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Facing a daunting budget gap, District is in austerity mode

This article was originally published in The Notebook. In August 2020, The Notebook became Chalkbeat Philadelphia.

Four years ago, the School District was entering its budget season facing an unprecedented $180 million budget gap. For months it focused on finding the right combination of cuts and new revenues to balance the budget.

As it prepares its 2011-12 budget, the District is staring at a daunting gap easily twice as large as 2007’s – and both its main funders, local and state government, face financial problems of their own. In January, the District moved into austerity mode, restricting "non-urgent spending" for personnel, contracts, equipment, and supplies.

At the same time, District officials consistently declined to put a dollar figure on the impending hole they will face next year, other than to acknowledge that a quarter billion dollars in federal stimulus funding for Philadelphia is coming to an end. They emphasize that they expect to end this school year in the black.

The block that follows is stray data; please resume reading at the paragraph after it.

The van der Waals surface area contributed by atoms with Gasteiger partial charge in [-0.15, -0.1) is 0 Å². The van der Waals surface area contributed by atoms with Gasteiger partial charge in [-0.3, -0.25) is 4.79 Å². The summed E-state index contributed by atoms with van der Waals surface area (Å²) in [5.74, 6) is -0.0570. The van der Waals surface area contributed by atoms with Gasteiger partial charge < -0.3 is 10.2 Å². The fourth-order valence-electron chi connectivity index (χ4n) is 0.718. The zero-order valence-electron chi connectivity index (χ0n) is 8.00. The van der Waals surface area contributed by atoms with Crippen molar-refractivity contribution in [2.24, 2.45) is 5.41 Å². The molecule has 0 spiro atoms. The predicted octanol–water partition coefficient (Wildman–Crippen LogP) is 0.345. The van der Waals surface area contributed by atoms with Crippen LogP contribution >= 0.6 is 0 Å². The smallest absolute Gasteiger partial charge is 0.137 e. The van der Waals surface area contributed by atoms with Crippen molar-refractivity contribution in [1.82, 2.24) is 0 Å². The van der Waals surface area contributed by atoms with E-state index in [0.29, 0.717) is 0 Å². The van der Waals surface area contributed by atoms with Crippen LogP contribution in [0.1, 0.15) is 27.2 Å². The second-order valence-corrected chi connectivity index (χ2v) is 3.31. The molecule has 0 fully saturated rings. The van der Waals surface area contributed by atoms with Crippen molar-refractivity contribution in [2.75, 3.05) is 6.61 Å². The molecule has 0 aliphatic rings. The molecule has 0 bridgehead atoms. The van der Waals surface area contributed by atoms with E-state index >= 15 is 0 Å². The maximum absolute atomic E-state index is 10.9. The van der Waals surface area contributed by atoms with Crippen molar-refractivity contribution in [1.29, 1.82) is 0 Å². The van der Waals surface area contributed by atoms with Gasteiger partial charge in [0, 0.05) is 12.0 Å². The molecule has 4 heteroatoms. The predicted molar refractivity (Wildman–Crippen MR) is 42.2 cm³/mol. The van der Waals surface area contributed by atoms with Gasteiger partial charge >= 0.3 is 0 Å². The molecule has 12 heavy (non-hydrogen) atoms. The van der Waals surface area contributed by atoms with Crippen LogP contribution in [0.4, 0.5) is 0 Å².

On top of losing the stimulus, the District faces substantial cost increases next year for salaries, pensions, utilities, debt service, and charter schools. Some sources have put the total gap at over $400 million. The District could cut all the extra money in this year’s budget for its Imagine 2014 strategic plan initiatives – which Superintendent Arlene Ackerman said she won’t do – and still only close half of the gap.

Former interim District CEO Philip Goldsmith, a Daily News columnist, said he doesn’t understand the District’s reluctance to state the size of the problem. "It’s important that the public be informed of the fiscal realities of the District so it can be prepared for the consequences and help shape the discussion," he told the Notebook. "Not talking about it openly does not make the problem go away."

Goldsmith has argued that the District’s budget shortfall is largely "self-inflicted."

"It has known for a very long time that this day of reckoning was likely to happen," he said. "It should have made reductions a while ago. The longer it waited, the larger the cuts would have to be in the future."

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